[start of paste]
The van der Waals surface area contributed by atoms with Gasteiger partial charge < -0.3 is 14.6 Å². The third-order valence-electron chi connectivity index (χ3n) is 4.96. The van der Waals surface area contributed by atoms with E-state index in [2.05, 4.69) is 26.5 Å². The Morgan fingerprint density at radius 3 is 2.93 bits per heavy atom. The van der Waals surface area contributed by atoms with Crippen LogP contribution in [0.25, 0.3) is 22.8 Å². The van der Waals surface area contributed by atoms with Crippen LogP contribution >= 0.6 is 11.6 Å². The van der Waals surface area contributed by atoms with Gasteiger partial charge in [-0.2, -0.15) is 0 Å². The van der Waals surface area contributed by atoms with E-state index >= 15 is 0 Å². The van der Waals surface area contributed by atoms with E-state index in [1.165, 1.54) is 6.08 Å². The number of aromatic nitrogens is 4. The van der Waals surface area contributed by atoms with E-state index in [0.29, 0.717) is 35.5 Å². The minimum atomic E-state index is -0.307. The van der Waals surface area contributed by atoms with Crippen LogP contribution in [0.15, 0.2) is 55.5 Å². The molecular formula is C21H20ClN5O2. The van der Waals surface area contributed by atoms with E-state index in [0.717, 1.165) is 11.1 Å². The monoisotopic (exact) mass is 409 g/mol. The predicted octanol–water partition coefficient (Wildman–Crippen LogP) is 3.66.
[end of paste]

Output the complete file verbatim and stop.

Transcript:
The van der Waals surface area contributed by atoms with Gasteiger partial charge < -0.3 is 14.6 Å². The third-order valence-electron chi connectivity index (χ3n) is 4.96. The van der Waals surface area contributed by atoms with E-state index in [2.05, 4.69) is 26.5 Å². The Morgan fingerprint density at radius 3 is 2.93 bits per heavy atom. The van der Waals surface area contributed by atoms with Crippen LogP contribution in [0.25, 0.3) is 22.8 Å². The van der Waals surface area contributed by atoms with Crippen LogP contribution >= 0.6 is 11.6 Å². The van der Waals surface area contributed by atoms with Gasteiger partial charge in [-0.2, -0.15) is 0 Å². The van der Waals surface area contributed by atoms with E-state index >= 15 is 0 Å². The van der Waals surface area contributed by atoms with E-state index in [1.165, 1.54) is 6.08 Å². The number of aromatic nitrogens is 4. The van der Waals surface area contributed by atoms with E-state index in [0.29, 0.717) is 35.5 Å². The minimum atomic E-state index is -0.307. The van der Waals surface area contributed by atoms with Crippen LogP contribution in [0.15, 0.2) is 55.5 Å². The molecular formula is C21H20ClN5O2. The van der Waals surface area contributed by atoms with E-state index in [0.717, 1.165) is 11.1 Å². The monoisotopic (exact) mass is 409 g/mol. The predicted octanol–water partition coefficient (Wildman–Crippen LogP) is 3.66.